PLOT- Kyle Minor's, Praying Drunk: Stories, is a collection of related tales on the topics of faith, death, and everything else in the universe. It's so much more than I can possibly summarize, so I'm going to stop and jump right into my thoughts.
LIKE- Minor issues an instruction at the start of his collection, the stories are intended to be read in order. Although, they have been previously published as solo works, this collection should be read as a novel. As someone who is excellent at following instructions and hates doing things out of order, I happily complied. What I didn't realize is the brilliance in which Minor has ordered his stories, creating layers of depth.
For example, the reoccurring story of Danny, the nephew who commits suicide, a story that reoccurs at many points in the collection, giving the reader different angles on the same situation. In The Truth and All Its Ugly, the narrator is Danny's father, who admits his own culpability in Danny's death. The father is pill addict, passing along his addiction to Danny, teaching his son to snort pills. In future stories, we hear the scenario from Danny's uncle by marriage, as he sees the fall-out in the family, including attending Danny's very awkward funeral with a minister who uses a baking demonstration to explain the grieving process.
Praying Drunk: Stories, is an incredible collection, but the reoccurring stories of Danny made the biggest impression. I finished the book days ago and I can't stop thinking about it. I believe the reason that they made such an impression, is due to a mind trick that Minor plays with his readers.
His story called Q & A, is set up as a question and answer style interview, and it seems to be that Minor is answering as perhaps himself, or as the creator of a universe, which I took to be a God or maybe a writer (Minor), a god of their own universe of stories. This section guided how I read Minor's entire story collection -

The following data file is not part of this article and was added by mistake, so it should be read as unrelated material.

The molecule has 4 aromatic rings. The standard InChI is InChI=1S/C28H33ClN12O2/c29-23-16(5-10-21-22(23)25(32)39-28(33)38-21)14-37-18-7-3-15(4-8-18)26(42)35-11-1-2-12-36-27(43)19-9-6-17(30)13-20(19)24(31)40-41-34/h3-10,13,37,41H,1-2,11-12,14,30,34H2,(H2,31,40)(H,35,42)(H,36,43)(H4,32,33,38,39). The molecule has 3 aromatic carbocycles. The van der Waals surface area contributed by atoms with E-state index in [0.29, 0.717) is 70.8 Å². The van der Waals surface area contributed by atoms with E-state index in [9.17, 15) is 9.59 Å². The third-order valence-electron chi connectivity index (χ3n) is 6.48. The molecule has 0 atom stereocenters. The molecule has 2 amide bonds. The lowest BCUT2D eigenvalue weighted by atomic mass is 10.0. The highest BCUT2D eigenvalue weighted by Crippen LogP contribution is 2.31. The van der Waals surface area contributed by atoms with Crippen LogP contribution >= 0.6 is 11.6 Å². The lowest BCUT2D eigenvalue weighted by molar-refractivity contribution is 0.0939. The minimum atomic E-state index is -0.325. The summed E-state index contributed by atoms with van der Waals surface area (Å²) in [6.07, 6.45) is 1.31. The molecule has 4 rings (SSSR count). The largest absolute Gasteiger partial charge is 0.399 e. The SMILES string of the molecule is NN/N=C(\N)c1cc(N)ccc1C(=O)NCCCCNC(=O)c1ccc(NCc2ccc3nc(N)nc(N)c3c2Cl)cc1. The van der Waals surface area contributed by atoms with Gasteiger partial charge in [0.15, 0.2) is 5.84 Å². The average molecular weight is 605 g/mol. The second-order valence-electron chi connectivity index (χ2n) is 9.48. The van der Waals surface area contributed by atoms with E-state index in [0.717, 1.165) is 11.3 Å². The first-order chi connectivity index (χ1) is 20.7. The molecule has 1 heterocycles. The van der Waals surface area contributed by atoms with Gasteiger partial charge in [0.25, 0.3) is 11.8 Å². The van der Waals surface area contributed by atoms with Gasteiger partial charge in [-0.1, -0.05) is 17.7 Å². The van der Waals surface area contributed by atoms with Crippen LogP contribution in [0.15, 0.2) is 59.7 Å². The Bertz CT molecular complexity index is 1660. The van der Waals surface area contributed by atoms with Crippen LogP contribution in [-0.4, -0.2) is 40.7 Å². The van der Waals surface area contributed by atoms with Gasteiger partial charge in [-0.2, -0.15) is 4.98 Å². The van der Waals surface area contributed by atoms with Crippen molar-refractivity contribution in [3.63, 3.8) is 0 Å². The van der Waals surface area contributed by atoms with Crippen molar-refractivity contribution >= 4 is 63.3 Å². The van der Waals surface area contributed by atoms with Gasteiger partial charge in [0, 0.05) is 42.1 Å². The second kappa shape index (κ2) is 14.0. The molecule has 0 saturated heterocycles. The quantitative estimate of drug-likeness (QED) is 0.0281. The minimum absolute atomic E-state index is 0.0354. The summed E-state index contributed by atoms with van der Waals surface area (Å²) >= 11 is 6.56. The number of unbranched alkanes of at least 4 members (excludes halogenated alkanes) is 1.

Q: On the cover of this book, it says "Fiction."
A: That's what people write when they want to get away with telling the truth. When they want to convince you of a lie, they dress up some facts and call it "Nonfiction." Either way, people from the past send angry emails.
Does this mean that Danny was real? Did biscuits really get baked at a funeral? This seems too bizarre to be false. We are told this is Fiction, but this section in Q & A, blurs the lines. It's a very automatic human response to want to know if something is real or not, however, should that even matter to the reader? Whether or not Danny was real, this theme is clearly coming from something deep and personal.
Minor's is a gifted writer and I was left with a huge impression of Danny, making him feel very much a real person in my mind. I found this collection to be haunting, chilling, and affecting. It was impossible to put down and refused to leave my mind for days; it's still there.
DISLIKE- Nothing. Just be prepared to be taken to dark places and to be affected. Sobbing may occur.
RECOMMEND- Praying Drunk: Stories, is a must-read. Set aside an afternoon with zero distractions and immerse yourself in Minor's world. Don't skip ahead!